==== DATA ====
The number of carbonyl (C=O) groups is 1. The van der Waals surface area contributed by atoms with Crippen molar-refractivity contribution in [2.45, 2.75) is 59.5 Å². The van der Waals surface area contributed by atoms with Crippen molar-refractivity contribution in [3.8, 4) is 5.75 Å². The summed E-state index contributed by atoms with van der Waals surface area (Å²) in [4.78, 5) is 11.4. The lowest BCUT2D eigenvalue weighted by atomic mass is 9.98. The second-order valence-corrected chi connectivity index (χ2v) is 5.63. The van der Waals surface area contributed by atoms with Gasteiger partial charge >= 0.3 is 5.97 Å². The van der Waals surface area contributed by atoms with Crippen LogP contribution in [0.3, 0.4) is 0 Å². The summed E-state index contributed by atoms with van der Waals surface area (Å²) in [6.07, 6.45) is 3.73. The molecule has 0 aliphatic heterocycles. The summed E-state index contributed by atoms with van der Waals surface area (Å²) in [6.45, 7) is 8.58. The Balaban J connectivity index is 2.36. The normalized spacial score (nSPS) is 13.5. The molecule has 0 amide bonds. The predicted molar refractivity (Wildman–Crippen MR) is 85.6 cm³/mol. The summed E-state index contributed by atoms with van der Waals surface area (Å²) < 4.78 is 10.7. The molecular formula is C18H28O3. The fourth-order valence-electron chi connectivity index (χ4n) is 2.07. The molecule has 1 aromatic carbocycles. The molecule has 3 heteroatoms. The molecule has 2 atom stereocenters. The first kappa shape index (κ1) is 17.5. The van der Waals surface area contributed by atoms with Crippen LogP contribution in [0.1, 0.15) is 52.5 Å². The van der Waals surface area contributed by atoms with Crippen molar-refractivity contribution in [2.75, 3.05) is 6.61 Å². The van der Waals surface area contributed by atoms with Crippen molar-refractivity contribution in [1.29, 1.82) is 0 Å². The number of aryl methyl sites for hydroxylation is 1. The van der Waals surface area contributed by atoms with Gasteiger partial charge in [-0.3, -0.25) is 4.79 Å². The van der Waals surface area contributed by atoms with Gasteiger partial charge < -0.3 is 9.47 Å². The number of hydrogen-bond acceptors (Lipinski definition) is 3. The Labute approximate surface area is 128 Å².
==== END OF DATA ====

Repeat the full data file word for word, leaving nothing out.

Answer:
The number of carbonyl (C=O) groups is 1. The van der Waals surface area contributed by atoms with Crippen molar-refractivity contribution in [2.45, 2.75) is 59.5 Å². The van der Waals surface area contributed by atoms with Crippen molar-refractivity contribution in [3.8, 4) is 5.75 Å². The summed E-state index contributed by atoms with van der Waals surface area (Å²) in [4.78, 5) is 11.4. The lowest BCUT2D eigenvalue weighted by atomic mass is 9.98. The second-order valence-corrected chi connectivity index (χ2v) is 5.63. The van der Waals surface area contributed by atoms with Gasteiger partial charge >= 0.3 is 5.97 Å². The van der Waals surface area contributed by atoms with Crippen LogP contribution in [0.3, 0.4) is 0 Å². The summed E-state index contributed by atoms with van der Waals surface area (Å²) in [6.07, 6.45) is 3.73. The molecule has 0 aliphatic heterocycles. The summed E-state index contributed by atoms with van der Waals surface area (Å²) in [6.45, 7) is 8.58. The Balaban J connectivity index is 2.36. The normalized spacial score (nSPS) is 13.5. The molecule has 0 amide bonds. The predicted molar refractivity (Wildman–Crippen MR) is 85.6 cm³/mol. The summed E-state index contributed by atoms with van der Waals surface area (Å²) < 4.78 is 10.7. The molecular formula is C18H28O3. The fourth-order valence-electron chi connectivity index (χ4n) is 2.07. The molecule has 1 aromatic carbocycles. The molecule has 3 heteroatoms. The molecule has 2 atom stereocenters. The first kappa shape index (κ1) is 17.5. The van der Waals surface area contributed by atoms with Crippen LogP contribution in [0.1, 0.15) is 52.5 Å². The van der Waals surface area contributed by atoms with Crippen molar-refractivity contribution in [2.75, 3.05) is 6.61 Å². The van der Waals surface area contributed by atoms with Crippen molar-refractivity contribution in [1.29, 1.82) is 0 Å². The number of aryl methyl sites for hydroxylation is 1. The van der Waals surface area contributed by atoms with Gasteiger partial charge in [-0.3, -0.25) is 4.79 Å². The van der Waals surface area contributed by atoms with Gasteiger partial charge < -0.3 is 9.47 Å². The number of hydrogen-bond acceptors (Lipinski definition) is 3. The Labute approximate surface area is 128 Å².